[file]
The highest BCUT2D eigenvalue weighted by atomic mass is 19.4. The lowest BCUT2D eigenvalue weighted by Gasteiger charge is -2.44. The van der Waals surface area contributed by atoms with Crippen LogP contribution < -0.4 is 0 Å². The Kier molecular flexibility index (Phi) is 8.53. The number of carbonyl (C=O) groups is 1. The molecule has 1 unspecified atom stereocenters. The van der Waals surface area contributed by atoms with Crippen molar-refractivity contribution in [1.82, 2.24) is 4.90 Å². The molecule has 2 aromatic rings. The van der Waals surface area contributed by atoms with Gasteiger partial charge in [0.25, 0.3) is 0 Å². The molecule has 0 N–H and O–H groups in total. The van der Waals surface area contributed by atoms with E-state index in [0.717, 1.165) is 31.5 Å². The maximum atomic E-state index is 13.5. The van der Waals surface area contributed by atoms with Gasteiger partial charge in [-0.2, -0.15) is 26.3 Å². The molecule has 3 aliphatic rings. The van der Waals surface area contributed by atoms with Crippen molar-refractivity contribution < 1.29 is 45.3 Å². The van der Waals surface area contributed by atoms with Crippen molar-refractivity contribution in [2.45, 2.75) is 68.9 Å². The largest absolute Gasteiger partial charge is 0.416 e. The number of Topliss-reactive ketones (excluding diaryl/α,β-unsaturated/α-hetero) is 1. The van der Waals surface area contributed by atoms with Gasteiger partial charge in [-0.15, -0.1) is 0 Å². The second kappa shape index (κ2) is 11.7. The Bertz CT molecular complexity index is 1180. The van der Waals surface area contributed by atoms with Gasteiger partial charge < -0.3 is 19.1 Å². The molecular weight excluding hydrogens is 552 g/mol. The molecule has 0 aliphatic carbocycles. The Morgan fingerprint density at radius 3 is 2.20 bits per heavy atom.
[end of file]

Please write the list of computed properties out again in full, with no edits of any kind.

The highest BCUT2D eigenvalue weighted by atomic mass is 19.4. The lowest BCUT2D eigenvalue weighted by Gasteiger charge is -2.44. The van der Waals surface area contributed by atoms with Crippen LogP contribution < -0.4 is 0 Å². The Kier molecular flexibility index (Phi) is 8.53. The number of carbonyl (C=O) groups is 1. The molecule has 1 unspecified atom stereocenters. The van der Waals surface area contributed by atoms with Crippen molar-refractivity contribution in [1.82, 2.24) is 4.90 Å². The molecule has 2 aromatic rings. The van der Waals surface area contributed by atoms with Gasteiger partial charge in [0.25, 0.3) is 0 Å². The molecule has 0 N–H and O–H groups in total. The van der Waals surface area contributed by atoms with E-state index in [0.717, 1.165) is 31.5 Å². The maximum atomic E-state index is 13.5. The van der Waals surface area contributed by atoms with Gasteiger partial charge in [-0.2, -0.15) is 26.3 Å². The molecule has 3 aliphatic rings. The van der Waals surface area contributed by atoms with Crippen molar-refractivity contribution < 1.29 is 45.3 Å². The van der Waals surface area contributed by atoms with Crippen molar-refractivity contribution in [2.45, 2.75) is 68.9 Å². The largest absolute Gasteiger partial charge is 0.416 e. The number of Topliss-reactive ketones (excluding diaryl/α,β-unsaturated/α-hetero) is 1. The van der Waals surface area contributed by atoms with Gasteiger partial charge in [-0.15, -0.1) is 0 Å². The second kappa shape index (κ2) is 11.7. The Bertz CT molecular complexity index is 1180. The van der Waals surface area contributed by atoms with Gasteiger partial charge < -0.3 is 19.1 Å². The molecular weight excluding hydrogens is 552 g/mol. The molecule has 0 aliphatic carbocycles. The Morgan fingerprint density at radius 3 is 2.20 bits per heavy atom.